As someone who spends every summer in Edinburgh, Scotland, going to the arts, film, book and fringe theater festival there during August, I remember very well when Mel Gibson’s movie "Braveheart" came out because I was very excited to see how the depiction of Scottish legend William Wallace was handled.
I realize, being English, that most of the movie was about fighting my fellow countrymen, but this is irrelevant as I loved the film. In fact, I recall thinking when it came out: Mel Gibson has taken on an epic character and story and achieved something special.
It certainly made me think twice about just how multitalented the actor-director and "Lethal Weapon" star is. Or, should I say, was?
Because, let’s face it, Mr Gibson hasn’t exactly been on many Top 10 Favorite People lists for some time now, what with his widely publicized drunken, anti-Semitic tirade to a police officer in 2006, being dropped recently by his agent William Morris Endeavor, the alleged domestic violence he’s been accused of by his model-singer and ex-girlfriend Oksana Grigorieva (and the custody battle for their daughter), the abusive rants recorded on tape purported to contain his slurring voice, and now the delaying of his Jodie Foster-directed new movie "The Beaver."
The guy is not having a good time of it, and perhaps it’s slightly too apt that Gibson’s last big film to be released was called "Edge of Darkness." If you believe some film critics, Gibson is now toxic and may have stepped over that dark edge and into the deep, fiery pit of End of Career Hell.
Personally, I don’t agree with them (or Hollyblogger Tom Teicholz), or believe it will be the end of movies for Mel Gibson.
Why? Well, for one, let’s balance out the domestic-violence accusations, shall we? Because, put simply, in any long-term relationship there are ALWAYS two sides to the story.
Yes, it is unfortunate there’s a tape allegedly containing Gibson’s voice threatening his ex, and it is a pretty horrible and racist tape. But if you’ve heard it, you might also note that (1) If it is indeed him, Mel Gibson does not sound very well or in any kind of right mind; and (2) Grigorieva’s tone might potentially, in some people’s minds, come across as somewhat goading (might, I said).
I don’t wish to stick up for Gibson’s alleged irrational and abusive behavior, but in these kinds of domestic violence cases the guy – Gibson in this case – often comes off worse (I can hear the "boo hiss" from the women reading this). Men do tend to get the blame for being hot-headed, seeming to be violent and/or making threats in the heat of an argument; then they subsequently become the “baddie” in everyone’s eyes. This is, usually, even if the woman has fully partaken in shouting at and verbally abusing the man as part of an argument – or during their relationship in general. Sadly, men respond inappropriately to this “in the moment” without thinking clearly enough about the consequences later on.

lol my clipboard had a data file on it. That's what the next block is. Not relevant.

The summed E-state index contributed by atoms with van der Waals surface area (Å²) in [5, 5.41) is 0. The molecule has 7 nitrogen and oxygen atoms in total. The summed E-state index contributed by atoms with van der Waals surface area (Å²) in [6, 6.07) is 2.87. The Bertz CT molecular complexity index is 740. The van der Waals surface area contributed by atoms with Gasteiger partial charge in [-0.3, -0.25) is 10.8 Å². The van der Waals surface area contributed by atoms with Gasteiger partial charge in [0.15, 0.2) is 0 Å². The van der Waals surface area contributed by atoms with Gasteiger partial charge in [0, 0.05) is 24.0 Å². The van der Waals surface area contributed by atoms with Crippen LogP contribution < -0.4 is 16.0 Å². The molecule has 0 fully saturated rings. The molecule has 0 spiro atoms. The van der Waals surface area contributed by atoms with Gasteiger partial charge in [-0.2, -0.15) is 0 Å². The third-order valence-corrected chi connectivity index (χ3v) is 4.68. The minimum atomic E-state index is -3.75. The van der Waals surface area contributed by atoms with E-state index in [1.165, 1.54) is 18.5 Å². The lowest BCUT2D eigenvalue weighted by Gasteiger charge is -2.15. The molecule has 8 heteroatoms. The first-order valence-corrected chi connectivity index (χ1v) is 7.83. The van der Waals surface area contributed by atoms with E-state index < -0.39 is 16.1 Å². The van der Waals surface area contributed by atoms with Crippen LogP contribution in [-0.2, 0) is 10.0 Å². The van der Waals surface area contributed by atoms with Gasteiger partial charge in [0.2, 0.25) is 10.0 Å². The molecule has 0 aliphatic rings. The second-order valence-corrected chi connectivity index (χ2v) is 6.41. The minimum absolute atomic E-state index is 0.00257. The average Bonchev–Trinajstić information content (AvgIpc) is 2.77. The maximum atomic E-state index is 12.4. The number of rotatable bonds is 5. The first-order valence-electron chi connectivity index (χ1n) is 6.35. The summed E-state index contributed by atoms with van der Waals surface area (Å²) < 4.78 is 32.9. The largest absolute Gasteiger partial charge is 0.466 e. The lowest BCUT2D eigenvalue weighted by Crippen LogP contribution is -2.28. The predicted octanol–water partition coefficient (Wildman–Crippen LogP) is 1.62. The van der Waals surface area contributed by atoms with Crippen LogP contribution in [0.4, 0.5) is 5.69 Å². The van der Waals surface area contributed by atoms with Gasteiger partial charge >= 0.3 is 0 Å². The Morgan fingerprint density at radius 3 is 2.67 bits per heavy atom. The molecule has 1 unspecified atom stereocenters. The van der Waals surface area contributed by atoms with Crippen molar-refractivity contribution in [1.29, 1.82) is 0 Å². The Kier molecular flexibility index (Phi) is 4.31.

I don’t, of course, condone any kind of domestic violence, and sexist or threatening behavior by men or women, but I’m making the point – in a sensible British stiff-upper-lip journalistic fashion – that people should wait to see what the police and courts have to say and shouldn’t write Mr Gibson off so easily.
I’ll repeat: In a relationship there are ALWAYS two sides. Whether it’s passive-aggressive behavior that causes anger and frustration in a partner, or psychological taunting over a long period of time, there are often a lot of hidden problems in a couple's relationships that no one – not even the courts or the Court of the Media – could ever understand properly. And these problems only get more twisted and more complicated when a couple is at war, especially over children.
So now is the time Gibson needs to step away from himself. Before he does something even more monumentally dumb than he has already. Because, it seems, Gibson is quite possibly still having trouble with alcohol and needs further help with this. And, as we all know, based on Gibson’s “priors”, people who are 24/7 drunk don’t behave rationally.
I think the "Man Without a Face" star should – once the custody battle is finalized and the alleged charges of domestic violence either stick or are dismissed – take a couple of years out of the movie industry, rejuvenate, have some therapy, return to Australia and shear some sheep, chop wood, drink cheap but non-alcoholic Oz beer, go walkabout in the Outback, think about what kind of man he’d like to become and then – slowly – relaunch his career with some very wise film choices in the future.
Because you can’t, as they say, keep a good man down.
It’s arguable whether Mel Gibson is a good man (I’ve personally never worked with him on a movie, so I can’t comment on what he’s like on-set to be around), but he certainly is a talented man. I thought his acting in "Edge of Darkness" was phenomenally nuanced, passionate and believable.
Even if Gibson did have a mini-revival to his career for several years, he has failed to keep up the momentum of this revival at the same time as having a successful personal life. They are tricky things to do together, so maybe Gibson should reassess his priorities for a while and – once everyone’s calmed down – he should go about making new friends in the movie business in a different way than he did before. Perhaps he should find himself a new woman who calms him and brings him peace (or, alternatively, stay away from women for quite some time — that probably would be much wiser), and then definitely show us once again he is exceptionally good at telling big, epic, moving stories.